Hydration is an important component of sports performance, and is also extremely important for recovery afterward. Dehydration can be caused by many different factors for people of all ages, the main ones being vomiting/diarrhoea, excessive sweating and fever. In this article we are going to focus on athletes and sports where the main cause of dehydration is excessive sweating due to vigorous activity. But first let’s look at the scientific definition of dehydration:
Dehydration occurs when you use or lose more fluid than you take in, and your body doesn’t have enough water and other fluids to perform its normal functions. If you do not replace the lost fluid, you will become dehydrated.
Dehydration can happen in any age group if you don’t drink enough water during hot weather — especially if you’re exercising vigorously.
Some common symptoms of dehydration are:
- extreme thirst
- less frequent urination
- dark urine
information taken from Mayo Clinic
hydration in sports
Whether you’re a serious athlete or exercise just for fun, staying hydrated is important. Your body is made up of 60% water, loss as little as 2% can cause muscle fatigue, loss of coordination, inability to regulate body temperature, heat illness, cramps, heat exhaustion, decreased energy and athletic performance. could. If you are exercising in hot weather or indoors it can be very easy to lose 2% of body water.
Water regulates your body temperature and lubricates your joints. It helps transport nutrients to give you energy and keep you healthy. If you are not hydrated, your body cannot perform at its highest level. Most people can tell if they are becoming dehydrated from thirst, but depending on the temperature and level of exercise, it may be too late. An easy way to make sure you’re staying properly hydrated is to check your urine; if your urine is usually colorless or pale yellow, you’re probably well hydrated. Dark yellow or amber colored urine can be a sign of dehydration.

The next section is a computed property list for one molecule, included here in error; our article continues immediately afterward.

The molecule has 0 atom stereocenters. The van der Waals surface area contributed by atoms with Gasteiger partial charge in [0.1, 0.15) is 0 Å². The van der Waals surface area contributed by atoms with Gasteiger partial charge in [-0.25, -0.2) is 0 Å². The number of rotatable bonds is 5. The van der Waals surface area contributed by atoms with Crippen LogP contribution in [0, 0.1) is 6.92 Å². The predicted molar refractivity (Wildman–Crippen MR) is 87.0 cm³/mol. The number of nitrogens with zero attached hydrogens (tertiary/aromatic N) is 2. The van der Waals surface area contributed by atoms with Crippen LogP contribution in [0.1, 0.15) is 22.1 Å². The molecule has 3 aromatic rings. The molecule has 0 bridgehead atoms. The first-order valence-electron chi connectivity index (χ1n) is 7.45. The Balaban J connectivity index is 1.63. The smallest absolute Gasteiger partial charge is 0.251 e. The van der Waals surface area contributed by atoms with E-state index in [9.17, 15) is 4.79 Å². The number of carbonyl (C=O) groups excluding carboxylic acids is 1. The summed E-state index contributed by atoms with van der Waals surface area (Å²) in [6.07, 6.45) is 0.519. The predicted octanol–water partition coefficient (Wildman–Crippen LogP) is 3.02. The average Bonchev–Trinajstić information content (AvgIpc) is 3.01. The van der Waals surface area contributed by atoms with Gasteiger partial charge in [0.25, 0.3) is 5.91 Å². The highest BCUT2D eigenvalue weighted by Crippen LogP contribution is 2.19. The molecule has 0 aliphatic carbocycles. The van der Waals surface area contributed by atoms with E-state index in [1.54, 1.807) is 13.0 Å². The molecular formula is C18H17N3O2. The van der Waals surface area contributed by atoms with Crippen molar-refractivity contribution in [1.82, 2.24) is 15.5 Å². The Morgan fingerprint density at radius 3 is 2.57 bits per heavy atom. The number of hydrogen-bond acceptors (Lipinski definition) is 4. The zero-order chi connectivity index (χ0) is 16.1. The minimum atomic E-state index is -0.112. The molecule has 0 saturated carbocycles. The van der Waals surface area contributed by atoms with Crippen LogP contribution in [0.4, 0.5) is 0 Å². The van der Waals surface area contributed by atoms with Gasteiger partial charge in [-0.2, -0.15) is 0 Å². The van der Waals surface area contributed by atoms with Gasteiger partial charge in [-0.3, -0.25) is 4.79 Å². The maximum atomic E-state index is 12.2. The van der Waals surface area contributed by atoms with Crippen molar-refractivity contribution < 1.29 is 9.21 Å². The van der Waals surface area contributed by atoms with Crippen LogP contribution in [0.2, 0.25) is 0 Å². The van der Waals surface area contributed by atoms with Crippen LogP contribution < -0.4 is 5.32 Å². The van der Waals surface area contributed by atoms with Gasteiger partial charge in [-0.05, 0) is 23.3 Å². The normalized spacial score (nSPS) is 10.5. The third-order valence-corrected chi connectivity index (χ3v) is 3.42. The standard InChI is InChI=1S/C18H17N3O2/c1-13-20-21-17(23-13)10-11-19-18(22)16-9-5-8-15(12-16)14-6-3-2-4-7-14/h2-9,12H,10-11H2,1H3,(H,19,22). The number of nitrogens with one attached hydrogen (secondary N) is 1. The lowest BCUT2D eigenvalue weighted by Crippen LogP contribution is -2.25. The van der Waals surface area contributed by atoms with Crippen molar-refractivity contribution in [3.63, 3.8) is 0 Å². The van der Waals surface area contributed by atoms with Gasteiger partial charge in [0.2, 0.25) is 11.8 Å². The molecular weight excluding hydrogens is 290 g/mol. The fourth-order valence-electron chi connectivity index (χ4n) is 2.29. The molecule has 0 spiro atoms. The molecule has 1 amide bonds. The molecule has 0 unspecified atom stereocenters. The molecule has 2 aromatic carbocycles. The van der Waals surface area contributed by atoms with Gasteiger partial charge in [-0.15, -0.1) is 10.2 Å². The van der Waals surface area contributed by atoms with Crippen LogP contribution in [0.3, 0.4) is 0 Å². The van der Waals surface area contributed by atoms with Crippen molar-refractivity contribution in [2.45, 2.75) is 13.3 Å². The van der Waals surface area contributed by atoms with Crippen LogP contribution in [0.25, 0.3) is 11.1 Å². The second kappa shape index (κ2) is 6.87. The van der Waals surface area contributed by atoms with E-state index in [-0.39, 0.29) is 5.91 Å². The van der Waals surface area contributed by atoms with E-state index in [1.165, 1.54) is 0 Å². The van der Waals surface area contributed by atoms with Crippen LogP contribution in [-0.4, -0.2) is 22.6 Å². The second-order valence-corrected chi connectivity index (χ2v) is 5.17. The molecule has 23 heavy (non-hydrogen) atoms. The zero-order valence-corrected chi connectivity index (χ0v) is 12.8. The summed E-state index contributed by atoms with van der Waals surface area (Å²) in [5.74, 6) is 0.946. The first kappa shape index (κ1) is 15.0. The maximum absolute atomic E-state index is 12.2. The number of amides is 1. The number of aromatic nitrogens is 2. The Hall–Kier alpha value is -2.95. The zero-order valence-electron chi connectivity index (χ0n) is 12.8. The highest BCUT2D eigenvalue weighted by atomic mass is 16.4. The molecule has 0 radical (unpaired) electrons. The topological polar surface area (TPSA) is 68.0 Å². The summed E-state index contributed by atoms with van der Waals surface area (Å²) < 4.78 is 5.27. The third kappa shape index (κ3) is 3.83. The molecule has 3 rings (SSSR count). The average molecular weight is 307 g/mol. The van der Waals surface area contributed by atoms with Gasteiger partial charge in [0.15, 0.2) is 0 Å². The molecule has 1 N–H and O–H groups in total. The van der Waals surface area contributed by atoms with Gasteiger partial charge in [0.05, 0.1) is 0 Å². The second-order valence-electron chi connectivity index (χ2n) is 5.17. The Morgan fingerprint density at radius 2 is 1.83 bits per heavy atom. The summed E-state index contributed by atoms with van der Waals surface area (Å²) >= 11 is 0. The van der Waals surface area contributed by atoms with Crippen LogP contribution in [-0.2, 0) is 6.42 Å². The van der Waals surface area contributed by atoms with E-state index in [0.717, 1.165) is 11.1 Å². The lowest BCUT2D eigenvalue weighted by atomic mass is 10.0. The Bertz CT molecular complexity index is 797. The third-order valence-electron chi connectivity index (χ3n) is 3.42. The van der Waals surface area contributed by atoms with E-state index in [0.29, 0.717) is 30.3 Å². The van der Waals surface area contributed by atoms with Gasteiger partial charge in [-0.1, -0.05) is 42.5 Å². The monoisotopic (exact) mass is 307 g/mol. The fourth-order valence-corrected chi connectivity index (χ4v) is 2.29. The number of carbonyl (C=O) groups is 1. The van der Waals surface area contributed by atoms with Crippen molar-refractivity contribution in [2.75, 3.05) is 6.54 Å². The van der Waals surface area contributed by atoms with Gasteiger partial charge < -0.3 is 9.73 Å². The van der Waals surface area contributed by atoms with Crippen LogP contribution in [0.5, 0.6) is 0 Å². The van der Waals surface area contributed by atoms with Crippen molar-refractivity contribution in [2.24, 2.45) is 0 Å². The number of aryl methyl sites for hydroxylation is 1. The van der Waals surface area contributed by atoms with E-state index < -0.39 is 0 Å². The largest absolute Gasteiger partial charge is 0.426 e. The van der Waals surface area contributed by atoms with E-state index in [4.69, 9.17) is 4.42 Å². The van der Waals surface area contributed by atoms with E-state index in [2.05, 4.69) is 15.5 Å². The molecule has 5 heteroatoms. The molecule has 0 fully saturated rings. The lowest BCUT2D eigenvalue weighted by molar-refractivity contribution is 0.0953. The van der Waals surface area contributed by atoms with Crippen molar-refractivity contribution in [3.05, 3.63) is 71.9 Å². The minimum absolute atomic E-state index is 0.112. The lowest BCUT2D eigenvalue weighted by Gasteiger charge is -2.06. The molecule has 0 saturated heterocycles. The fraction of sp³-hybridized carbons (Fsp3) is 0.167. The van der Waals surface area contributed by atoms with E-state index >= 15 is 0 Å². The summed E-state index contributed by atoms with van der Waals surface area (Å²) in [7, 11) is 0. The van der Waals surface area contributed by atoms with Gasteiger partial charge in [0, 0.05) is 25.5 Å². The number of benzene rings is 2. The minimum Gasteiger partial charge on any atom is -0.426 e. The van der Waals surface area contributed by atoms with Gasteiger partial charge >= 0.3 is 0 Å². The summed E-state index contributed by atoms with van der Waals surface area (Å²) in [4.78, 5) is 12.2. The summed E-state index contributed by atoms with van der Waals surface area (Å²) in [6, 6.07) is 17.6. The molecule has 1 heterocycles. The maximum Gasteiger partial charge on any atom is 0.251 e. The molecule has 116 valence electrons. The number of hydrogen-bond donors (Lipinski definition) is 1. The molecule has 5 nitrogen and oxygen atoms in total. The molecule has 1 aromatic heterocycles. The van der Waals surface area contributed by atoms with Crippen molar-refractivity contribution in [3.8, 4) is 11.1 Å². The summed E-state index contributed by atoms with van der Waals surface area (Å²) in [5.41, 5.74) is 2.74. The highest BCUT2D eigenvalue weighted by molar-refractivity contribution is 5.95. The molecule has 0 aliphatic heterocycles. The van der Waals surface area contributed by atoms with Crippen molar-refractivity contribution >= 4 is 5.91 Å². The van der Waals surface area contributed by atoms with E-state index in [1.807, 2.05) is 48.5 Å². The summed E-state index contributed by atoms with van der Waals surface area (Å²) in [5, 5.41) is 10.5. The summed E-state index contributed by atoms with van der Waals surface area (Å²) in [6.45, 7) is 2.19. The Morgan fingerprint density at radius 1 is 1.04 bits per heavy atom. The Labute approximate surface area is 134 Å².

Good hydration means getting the right amount of water before, during and after exercise. So let’s start with prevention:
To prevent dehydration, drink plenty of fluids and eat foods high in water, such as fruits and vegetables. Your thirst is always a good barometer so refer to the daily guidelines for water consumption and be sure to increase it the day or morning before a run, match or vigorous exercise. If you’re training in a hot environment, you’ll need to compensate more. avoid heat exhaustion
During activity, replenish fluids at regular intervals and continue to drink water or other fluids after you are finished.
Food/beverage other than water
In addition to plain water, try to eat fruits or vegetables with high water content, drink milk as well as whether it is more effective than sports drinks or not.
One of the best-known rehydration methods is the intake of oral rehydration salts, commonly referred to as ORS. The formula is a mixture of salt, essential minerals and glucose to add water to the electrolyte mix that the body needs for rapid effective rehydration. One product we love and that we’ve tried and tested is ORS hydration pills. These soluble hydration products are based on the World Health Organization’s oral rehydration formula that is scientifically proven to provide faster, more effective hydration. They also have added magnesium and vitamin D to reduce fatigue and support muscle recovery.
Lastly avoid alcohol and caffeine which can have a diuretic effect on your body, which means you may have to urinate more often.
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